Rachael, b. 1809, Davidson County TN, first married Newton Sowell Jr., a first cousin, then Humphrey Branch. Moved to Illinois in 1835.
Sarah Carpenter., b. 1810, Davidson County TN, married Winslow Turner June 16, 1831, died in the fall of 1837. Not known to have had children.
Andrew Jackson, b. 1815, Davidson County TN, married Lucinda Turner (1827-1883), June 27, 1842 in Guadalupe County. He died in January 1883 and was buried in Mofield Cemetery, Guadalupe County, Texas. He was one of the messengers sent by Travis from the Alamo to secure beef for the garrison. He was in the first group of early Texas Rangers and the group was called the Gonzales Rangers. G. H. Nichols, John N. Sowell, Asa. J. L. Sowell were also in the group. The Muster Roll of Captain Henry B. McCulloch of May 1846 to October 1847 known as the Texas Mounted Volunteers was a spy company head by Ben McCulloch. At one time Andrew Sowell was a Ranger under Captian Callahan stationed in Seguin, Texas.
William A., b. 1811, Davidson County TN, married Sarah Grogan (b. 1813, TN) on January 6, 1834. They had one daughter Rachael. William was stabbed to death on the streets of Gonzales on June 8, 1834 in an argument with Ben Morrison (court records give the name Silas M. Morris) in 1835. It is said that a Shawnee Indian friend of William avenged his murder. His widow married Elijah Tate on Feb. 19, 1835.
Lewis Dean Sowell, b. 1813, was a blacksmith. he arrived in gonzales with the Green DeWitt Colony with his father on May 3, 1830. He was said not to be an outdoorsman like his brothers and to have brought a fine library with him from his old home in Tennessee. In March 1836 after the settlers had fled the town, Sam Houston gave orders to "torch the town" and everything, including Lewis' library was destroyed. He never returned to the town. He died unmarried in Brazoria County in 1838.
Asa Jarmon Lee,
The census of Guadalupe County of 1850 gives John Sr.'s widow Rachael Carpenter Sowell age as 65. At that time she had with her a granddaughter Rachael Sowell age 15 (the only child of William Sowell). In 1840 Rachael Carpenter Sowell married George W. Nichols. They divorced in March 1848. She died possibly in the 1860s and was buried in San Geronimo Cemetery.
"In those early days there was no mill in the country to grind corn, and so little of that article was raised, that there was not much use for mills. The nearest mill to Gonzales was Grassmire’s Mill, on the Colorado River, nearly seventy miles distant.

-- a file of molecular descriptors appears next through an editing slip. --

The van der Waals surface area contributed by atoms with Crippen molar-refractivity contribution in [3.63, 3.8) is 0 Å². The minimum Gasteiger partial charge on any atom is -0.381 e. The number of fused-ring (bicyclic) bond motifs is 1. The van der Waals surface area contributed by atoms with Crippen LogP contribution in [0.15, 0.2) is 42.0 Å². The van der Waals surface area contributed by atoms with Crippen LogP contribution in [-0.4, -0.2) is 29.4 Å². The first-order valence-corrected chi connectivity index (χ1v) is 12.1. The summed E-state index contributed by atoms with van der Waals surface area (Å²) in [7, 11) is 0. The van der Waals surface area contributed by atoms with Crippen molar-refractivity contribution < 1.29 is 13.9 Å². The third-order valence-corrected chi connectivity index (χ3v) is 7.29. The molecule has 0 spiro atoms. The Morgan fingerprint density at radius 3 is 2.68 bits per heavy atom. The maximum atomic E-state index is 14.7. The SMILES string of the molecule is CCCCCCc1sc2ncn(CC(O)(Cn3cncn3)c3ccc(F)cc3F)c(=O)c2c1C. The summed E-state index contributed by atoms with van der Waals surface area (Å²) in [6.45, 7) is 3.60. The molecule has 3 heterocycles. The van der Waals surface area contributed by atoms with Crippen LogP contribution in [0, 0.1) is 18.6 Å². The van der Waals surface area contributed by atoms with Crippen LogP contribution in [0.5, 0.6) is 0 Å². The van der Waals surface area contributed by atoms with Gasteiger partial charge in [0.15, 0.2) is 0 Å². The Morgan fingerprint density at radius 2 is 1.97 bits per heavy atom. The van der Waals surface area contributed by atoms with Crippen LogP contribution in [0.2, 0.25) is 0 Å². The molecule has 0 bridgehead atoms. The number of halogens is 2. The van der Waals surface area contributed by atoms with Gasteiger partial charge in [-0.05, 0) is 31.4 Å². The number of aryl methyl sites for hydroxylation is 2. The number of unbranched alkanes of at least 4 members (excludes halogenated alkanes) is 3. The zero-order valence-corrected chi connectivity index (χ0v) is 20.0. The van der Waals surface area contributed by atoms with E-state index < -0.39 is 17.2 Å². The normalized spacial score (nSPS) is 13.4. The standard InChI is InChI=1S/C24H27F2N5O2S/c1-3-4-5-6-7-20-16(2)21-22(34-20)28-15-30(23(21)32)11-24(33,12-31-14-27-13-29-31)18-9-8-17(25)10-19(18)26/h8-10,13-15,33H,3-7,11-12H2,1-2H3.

As it was understood that there was plenty of meal to sell at that mill, there was soon enough money made up to buy a load of meal, but who would go after it? Father agreed to furnish a wagon, one yoke of oxen, and a driver, if others would furnish money to buy his meal. Old Man Sowell agreed to furnish one yoke of oxen, an assistant driver (for company) and some money, if others would furnish the rest. They soon made up enough money to buy the load.
It was decided that Asa Sowell and myself should go. Neither of us had ever been there before, but after talking with some of the old settlers, and getting the direction, which was all I required, (for my knowledge of the woods far exceeded that of any other person of my age) we hitched up and rolled out, with no sign of a road, or even a trail, to travel the whole way.
Our oxen were fat and unruly, and it was "awful" hot the first day. We arrived at Peach creek about 3 o’clock in the afternoon, where we rested some two hours. Not knowing where we would get our first water, we watered our oxen and filled up our gourds. It was cool that evening when we started, and we made good headway. After traveling about 8 miles, we came to a brushy ridge. As the sun was setting, we could not see how to pick our way through the brush, so we camped there.
The next morning, as only my oxen were in sight, I told Asa to take a look for his, while I made some coffee. He soon came back and said he could not find them, so I told him I would go while he ate his breakfast. I thought I could soon strike their trail--as the grass was high and thick--and find them. I soon struck their trail and could follow it without difficulty. I walked fast and trotted on the trail for about two miles, when I found their broken hobbles. I knew then they had gone a long way off. I stood, thinking for a minute, considering what I should do. I knew Asa was young and inexperienced, and therefore decided that I had better go back to the wagon and get him, so we would be together if anything should happen; for we never knew, in those days, when there was danger, until it was upon us. I returned to the camp and found Asa standing up in the wagon, nearly scared to death, as he had heard a gun fired in the direction I had gone. He said he thought, as I stayed so long, the Indians had attacked and killed me, and he was just thinking about hitching up the oxen that were left there, and taking the back track, he was so uneasy.